When we talk about energy efficiency most people think about electricity. But the full energy picture also includes fossil fuels to heat our homes and business, get from place to place, and also to create electricity.  All energy sources have multiple environmental impacts including air pollutant emissions, wastewater discharges, waste generation and land use impacts (from raw material extraction, processing, production, transmission, distribution and use).  Our main objective should be to minimize these negative impacts from energy generation and a key strategy is energy efficiency. Visit Green America for a starter list of ways that you can save energy in your own home: https://www.greenamerica.org/first-steps-efficiency

Let’s look at two of the impacts of energy generation: emissions of nitrogen oxides (which can cause smog) and release of carbon dioxide (the most common greenhouse gases). 

ELECTRICITY – The good news is that New Jersey’s current electricity profile is relatively clean. New Jersey generates 3 times more electricity from solar panels than from coal combustion. Natural gas is 60% of the New Jersey generation and nuclear is 34%.

The use of one kWh of electricity in New Jersey on average results in the release of: 0.0001 pounds of nitrogen oxides (NOx) & 0.54 pounds of carbon dioxide (CO2)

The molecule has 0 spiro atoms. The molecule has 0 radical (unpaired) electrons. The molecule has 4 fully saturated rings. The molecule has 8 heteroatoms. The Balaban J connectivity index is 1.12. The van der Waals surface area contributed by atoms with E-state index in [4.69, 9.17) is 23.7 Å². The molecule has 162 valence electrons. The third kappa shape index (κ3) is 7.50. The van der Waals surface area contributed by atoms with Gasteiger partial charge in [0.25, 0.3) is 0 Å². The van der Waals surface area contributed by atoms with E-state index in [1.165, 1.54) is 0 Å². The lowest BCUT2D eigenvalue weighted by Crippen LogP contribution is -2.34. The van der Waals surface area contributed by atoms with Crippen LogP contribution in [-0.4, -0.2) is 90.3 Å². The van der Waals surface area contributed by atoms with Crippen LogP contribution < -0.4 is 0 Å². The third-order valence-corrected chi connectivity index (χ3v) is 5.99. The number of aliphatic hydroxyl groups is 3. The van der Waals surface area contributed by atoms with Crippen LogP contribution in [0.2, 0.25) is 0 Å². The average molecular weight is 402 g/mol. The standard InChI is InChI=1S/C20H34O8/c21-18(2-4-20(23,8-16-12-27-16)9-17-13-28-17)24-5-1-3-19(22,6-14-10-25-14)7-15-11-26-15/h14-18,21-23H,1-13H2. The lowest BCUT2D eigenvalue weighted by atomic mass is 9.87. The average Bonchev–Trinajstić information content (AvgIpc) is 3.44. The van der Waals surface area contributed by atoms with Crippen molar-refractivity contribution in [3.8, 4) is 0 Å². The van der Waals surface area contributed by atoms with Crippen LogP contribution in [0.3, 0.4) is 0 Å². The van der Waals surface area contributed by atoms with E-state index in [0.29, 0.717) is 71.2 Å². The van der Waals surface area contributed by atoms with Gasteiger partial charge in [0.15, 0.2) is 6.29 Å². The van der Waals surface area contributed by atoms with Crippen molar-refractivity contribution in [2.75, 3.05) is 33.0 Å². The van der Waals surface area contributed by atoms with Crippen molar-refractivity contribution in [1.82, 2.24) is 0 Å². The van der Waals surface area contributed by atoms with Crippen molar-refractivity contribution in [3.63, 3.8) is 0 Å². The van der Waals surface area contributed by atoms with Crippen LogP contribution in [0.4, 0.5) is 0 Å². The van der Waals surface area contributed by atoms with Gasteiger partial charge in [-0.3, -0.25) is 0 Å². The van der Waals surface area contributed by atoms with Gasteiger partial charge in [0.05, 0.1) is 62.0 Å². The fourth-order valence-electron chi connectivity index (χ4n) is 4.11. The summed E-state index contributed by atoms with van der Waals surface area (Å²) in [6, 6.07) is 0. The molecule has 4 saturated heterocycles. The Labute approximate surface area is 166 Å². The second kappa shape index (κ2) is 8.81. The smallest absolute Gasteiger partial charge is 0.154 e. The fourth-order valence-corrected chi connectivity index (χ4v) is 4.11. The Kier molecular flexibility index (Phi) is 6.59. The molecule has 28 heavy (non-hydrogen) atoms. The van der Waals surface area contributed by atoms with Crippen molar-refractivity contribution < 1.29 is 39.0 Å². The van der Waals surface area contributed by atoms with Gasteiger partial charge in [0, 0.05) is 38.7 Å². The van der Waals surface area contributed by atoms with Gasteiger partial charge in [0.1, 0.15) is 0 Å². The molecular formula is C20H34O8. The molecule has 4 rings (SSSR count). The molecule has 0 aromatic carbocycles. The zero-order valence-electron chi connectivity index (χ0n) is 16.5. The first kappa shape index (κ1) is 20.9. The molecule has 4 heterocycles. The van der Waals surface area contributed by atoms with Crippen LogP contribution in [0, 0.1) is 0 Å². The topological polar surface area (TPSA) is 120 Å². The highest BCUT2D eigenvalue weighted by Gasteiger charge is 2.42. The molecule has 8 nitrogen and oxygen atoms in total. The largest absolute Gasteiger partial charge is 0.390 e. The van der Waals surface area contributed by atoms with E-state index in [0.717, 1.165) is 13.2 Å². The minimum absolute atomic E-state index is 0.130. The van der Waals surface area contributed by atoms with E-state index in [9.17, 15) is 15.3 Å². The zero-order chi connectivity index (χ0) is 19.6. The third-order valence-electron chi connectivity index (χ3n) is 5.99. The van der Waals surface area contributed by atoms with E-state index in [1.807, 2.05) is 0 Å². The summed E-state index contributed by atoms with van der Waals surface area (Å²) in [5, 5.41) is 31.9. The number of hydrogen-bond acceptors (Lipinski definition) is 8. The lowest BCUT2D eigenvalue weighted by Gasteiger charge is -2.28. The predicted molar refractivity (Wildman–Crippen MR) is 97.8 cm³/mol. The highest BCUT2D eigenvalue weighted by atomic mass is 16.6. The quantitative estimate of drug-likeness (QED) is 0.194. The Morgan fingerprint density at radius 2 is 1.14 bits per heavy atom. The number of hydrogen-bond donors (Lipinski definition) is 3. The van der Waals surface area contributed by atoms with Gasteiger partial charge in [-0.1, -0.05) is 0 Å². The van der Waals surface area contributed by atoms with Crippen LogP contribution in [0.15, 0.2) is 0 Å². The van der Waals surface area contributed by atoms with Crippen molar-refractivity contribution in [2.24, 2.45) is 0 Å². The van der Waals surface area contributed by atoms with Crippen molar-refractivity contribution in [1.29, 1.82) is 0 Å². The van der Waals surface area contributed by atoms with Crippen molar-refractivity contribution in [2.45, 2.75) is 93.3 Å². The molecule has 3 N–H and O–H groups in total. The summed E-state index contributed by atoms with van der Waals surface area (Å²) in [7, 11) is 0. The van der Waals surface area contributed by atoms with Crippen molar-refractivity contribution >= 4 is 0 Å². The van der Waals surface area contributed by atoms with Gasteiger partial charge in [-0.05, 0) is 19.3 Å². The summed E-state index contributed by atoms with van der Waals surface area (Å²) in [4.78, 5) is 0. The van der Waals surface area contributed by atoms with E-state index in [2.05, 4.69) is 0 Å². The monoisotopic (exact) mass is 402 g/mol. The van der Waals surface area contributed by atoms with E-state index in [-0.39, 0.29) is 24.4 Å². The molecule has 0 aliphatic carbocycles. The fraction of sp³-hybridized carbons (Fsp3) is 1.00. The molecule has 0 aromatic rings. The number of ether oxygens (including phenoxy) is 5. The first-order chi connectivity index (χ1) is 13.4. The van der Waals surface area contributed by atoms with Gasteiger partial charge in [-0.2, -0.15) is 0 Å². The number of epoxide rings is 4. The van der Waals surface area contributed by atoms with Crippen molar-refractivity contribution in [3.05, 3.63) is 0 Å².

NATURAL GAS – Natural gas is commonly used in our homes for heating and cooking. It may also be used to warm our water and dry our clothes.

The use of one therm of natural gas in residential use would release on average: 0.009 pounds of NOx & 20 pounds of CO2

GASOLINE – Gas powered automobile engines are have been required to meet stricter NOx standards over time to address smog problems, but the emissions still add up. 

The use of one gallon of gasoline in an average car would release: 0.004 pounds of NOx in a 2004 model year or older car OR 0.002 pounds of NOx in a new car & 19.6 pounds of CO2

These are small quantities but if each household saved through EE measures one kWh, one therm and one gallon of gasoline a week, New Jersey would see about a 1,200 ton per year reduction in NOx emissions and 3.3 million metric tons per year reduction in CO2 emissions.  The good thing about EE emissions reductions are that the savings are cumulative over time.